“Many, if not most, of the employees who join FHFA come from the private sector and other financial regulators,” Watkins said. “Your hiring salary typically determines your salary trajectory at an agency.”
FHFA pay satisfaction over time
The Biden administration is equally aware of concerns about pay history. The Office of Personnel Management just finalized a rule that prohibits agencies from considering salary history in the hiring process, but OPM Director Kiran Ahuja says this will exacerbate existing inequalities and reduce the chances of women and people of color. It said it could have an unfair impact on seed workers.
“Pay history is not necessarily a good indicator of a worker’s worth, experience, or expertise, and it can contain or exacerbate bias,” OPM said in its Jan. 29 final rule. . “Salary settings based on salary history can be unfair, perpetuate bias across occupations, and create pay disparities between men and women’s earnings.”
By October of this year, government agencies will no longer be able to base the salaries of new or returning federal employees on private sector wages. Still, OPM’s final rule typically applies only to new or rehired federal employees, so federal employees who already work for agencies such as FHFA may not experience significant changes as a result.
“Employees who join FHFA early in their careers and who may be highly capable and successful at FHFA still have no opportunity to increase their pay and earn less than their peers at the same level.” said Watkins.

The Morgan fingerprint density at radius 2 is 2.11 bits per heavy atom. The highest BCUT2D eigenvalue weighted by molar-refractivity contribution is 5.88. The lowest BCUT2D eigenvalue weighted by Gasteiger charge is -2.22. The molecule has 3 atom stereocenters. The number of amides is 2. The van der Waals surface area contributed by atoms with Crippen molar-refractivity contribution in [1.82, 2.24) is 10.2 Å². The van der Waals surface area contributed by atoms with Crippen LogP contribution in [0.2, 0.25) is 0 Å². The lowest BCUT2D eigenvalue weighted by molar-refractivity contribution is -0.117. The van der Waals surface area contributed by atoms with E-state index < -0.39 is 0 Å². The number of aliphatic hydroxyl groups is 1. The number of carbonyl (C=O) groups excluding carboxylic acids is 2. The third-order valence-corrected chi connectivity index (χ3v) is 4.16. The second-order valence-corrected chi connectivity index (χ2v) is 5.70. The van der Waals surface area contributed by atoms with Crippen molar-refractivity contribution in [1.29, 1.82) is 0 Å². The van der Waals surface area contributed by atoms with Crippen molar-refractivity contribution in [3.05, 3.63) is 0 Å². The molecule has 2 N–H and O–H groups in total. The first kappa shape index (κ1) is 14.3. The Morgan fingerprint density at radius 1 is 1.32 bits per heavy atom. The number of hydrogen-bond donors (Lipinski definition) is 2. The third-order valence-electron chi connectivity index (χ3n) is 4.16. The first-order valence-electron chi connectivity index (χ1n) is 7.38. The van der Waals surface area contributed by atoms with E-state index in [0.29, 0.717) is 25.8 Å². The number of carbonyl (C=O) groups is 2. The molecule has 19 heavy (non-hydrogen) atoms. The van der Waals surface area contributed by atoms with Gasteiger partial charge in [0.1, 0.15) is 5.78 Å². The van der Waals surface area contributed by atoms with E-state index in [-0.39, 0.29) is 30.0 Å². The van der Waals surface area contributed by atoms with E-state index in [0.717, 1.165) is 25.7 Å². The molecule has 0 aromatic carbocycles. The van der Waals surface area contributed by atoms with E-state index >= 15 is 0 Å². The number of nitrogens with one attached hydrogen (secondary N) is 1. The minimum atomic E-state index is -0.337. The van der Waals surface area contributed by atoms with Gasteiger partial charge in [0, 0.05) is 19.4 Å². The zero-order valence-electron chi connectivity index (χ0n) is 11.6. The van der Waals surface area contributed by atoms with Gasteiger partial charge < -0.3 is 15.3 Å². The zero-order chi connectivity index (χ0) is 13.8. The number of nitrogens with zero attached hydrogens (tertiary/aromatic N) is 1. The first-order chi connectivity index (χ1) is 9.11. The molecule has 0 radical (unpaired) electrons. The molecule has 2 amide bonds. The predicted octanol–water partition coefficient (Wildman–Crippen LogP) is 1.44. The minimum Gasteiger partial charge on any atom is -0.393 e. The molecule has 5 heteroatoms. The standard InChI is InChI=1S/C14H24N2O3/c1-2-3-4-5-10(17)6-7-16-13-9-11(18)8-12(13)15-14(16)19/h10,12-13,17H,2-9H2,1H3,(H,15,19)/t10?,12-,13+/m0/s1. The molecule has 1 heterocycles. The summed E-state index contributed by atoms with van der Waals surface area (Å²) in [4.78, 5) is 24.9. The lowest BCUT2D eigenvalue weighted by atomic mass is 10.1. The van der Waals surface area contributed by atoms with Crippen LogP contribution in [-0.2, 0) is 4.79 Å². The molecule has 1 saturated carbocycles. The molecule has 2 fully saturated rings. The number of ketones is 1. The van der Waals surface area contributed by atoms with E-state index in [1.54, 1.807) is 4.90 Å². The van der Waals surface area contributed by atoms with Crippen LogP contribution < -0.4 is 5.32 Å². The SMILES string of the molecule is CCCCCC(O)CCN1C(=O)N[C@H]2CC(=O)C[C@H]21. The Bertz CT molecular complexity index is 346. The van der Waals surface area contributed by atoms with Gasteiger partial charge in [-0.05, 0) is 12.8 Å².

Stanton and Chu said the agency is conducting compensation studies to better understand where pay disparities may exist and how to correct them.
“This is our first time in a union environment,” Stanton said. “Our collaboration really started with listening to the concerns of the unions and working with them. Now we are focused on the future and on solutions that are beneficial for our bargaining unit and the workforce. We all share the same goal: We want FHFA to be a great place to work.”
Watkins said the “high-handed” management practices and culture of fear and retaliation that he and his colleagues experienced led to his initial decision to unionize at FHFA. Still, Watkins added that he is optimistic about negotiating the first-ever collective bargaining agreement. He said he hopes that by establishing clear policies on pay, benefits and grievances, the current downward trend in employee engagement will be reversed.
“I have full confidence that when executives and senior leaders come to the table, they recognize that we are all human beings and colleagues working toward the same goals.” Watkins said. “We hope that by the end of the contract negotiations, even though the process is difficult, we will truly see the mutual benefit that unions provide to federal agencies. We look forward to working with the agency going forward.” That’s what I think.”